When you think of landmarks that shape the overall image of Kingston, institutions that stand out range from Fort Henry to City Hall, and even Kingston Penitentiary. Regarding the latter, there are a total of nine federal corrections facilities in and around the city, including: Joyceville, Pittsburgh, Collins Bay, Frontenac, Millhaven and Bath. Collins Bay sticks out amongst all the rest, as I remember driving past it as a young lad, confused that it was Disney’s iconic Magic Kingdom. Rest assured that my parents would often warn me that the folks inside were nothing like Mickey and Goofy.
Surrounding this medium security facility is over 800 acres of farm land, which is maintained by inmates in an effort to give them agricultural experience for future employment upon parole. And that’s where today’s post picks up. According to reports, Corrections Canada has deemed their farm program unprofitable, as few inmates ever pursue jobs in the agricultural sector. Now, in times of record spending and deficits, there is talk that the federal government may sell some of the land around the Collins Bay institution. What if Kingston bought the land for additional industrial, residential and/or green space?
This may turn out to be our newest Block D dilemma, and similarly, it’s sure to have citizens up in arms. On one hand, our industrial and business parks are running out of vacant space, which makes it hard to market Kingston as “open for business.” With additional land, new businesses could be attracted, creating jobs, and tax revenue for the city. Similarly, land could also be used as a massive residential subdivision, which would also widen our tax base. That said, it would also increase the number of people and cars in the city, and that might not be welcomed by everyone. Last but not least, the parcel of land is contained by Bath, Days and Front Road, and also bordered by the Little Cataraqui River and Conservation area, as well as a Duck’s Unlimited designated wetland. Hence, preserving it as a greenspace could make a great deal of sense to many Kingstonians.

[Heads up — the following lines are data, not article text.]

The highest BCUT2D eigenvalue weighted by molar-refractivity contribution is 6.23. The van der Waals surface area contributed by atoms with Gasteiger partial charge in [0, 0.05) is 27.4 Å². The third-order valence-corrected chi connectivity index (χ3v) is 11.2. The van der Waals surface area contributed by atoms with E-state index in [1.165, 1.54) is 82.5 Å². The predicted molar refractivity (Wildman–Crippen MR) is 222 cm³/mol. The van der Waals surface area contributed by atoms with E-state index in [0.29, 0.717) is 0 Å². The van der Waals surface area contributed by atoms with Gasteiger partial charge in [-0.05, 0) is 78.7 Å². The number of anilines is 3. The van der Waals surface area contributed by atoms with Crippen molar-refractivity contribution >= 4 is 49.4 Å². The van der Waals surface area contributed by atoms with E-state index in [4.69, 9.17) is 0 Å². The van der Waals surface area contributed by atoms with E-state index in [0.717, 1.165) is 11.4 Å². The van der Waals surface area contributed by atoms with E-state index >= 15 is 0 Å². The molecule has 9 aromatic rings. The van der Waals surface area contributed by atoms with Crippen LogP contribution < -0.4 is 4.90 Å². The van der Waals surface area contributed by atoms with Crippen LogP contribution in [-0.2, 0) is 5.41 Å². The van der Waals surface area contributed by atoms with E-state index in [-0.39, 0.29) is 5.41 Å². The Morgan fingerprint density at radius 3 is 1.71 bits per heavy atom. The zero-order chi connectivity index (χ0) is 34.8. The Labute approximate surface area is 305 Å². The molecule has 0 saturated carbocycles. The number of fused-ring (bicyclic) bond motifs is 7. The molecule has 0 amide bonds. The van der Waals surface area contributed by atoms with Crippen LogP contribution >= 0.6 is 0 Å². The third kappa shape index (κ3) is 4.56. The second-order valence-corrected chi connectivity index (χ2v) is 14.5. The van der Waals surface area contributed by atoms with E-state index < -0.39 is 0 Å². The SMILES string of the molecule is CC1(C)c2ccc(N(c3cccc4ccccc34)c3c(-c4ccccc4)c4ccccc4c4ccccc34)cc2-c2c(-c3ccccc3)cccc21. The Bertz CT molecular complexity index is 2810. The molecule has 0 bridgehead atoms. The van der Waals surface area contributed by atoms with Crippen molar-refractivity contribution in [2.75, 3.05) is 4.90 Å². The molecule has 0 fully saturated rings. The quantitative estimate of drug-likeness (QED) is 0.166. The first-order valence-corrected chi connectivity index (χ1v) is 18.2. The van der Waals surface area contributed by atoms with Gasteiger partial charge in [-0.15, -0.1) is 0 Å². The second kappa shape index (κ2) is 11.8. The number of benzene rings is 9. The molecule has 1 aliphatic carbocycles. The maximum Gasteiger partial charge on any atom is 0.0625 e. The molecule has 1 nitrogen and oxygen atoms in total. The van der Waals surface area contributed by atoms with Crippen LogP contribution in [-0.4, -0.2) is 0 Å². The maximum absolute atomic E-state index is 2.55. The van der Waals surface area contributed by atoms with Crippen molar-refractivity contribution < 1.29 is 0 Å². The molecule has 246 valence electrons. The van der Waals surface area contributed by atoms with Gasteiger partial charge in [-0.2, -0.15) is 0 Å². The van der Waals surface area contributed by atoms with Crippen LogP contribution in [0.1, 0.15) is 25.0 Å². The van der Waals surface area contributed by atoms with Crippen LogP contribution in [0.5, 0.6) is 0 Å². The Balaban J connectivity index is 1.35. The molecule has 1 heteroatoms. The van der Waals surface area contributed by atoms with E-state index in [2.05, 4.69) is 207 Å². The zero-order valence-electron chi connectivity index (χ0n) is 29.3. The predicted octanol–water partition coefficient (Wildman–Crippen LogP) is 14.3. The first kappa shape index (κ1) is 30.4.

Considering the hypothetical sale of the land, my initial preference would be to keep it green. Not too many cities have a massive 800 acre vein of prime parkland running through it, save for New York City, in which case they’ve certainly figured out a way to make it work. Then again, in these harsh economic times, perhaps the smartest thing would be to release a few plots of land for development. Be it industrial or residential, growth would ultimately create jobs and tax revenue. And just to waiver some more, perhaps a balanced approach that incorporates all three is the best way to go. What do you think should happen to the land around Collins Bay…if it was for sale? I have a feeling we’re going to be talking about this more and more in the coming months.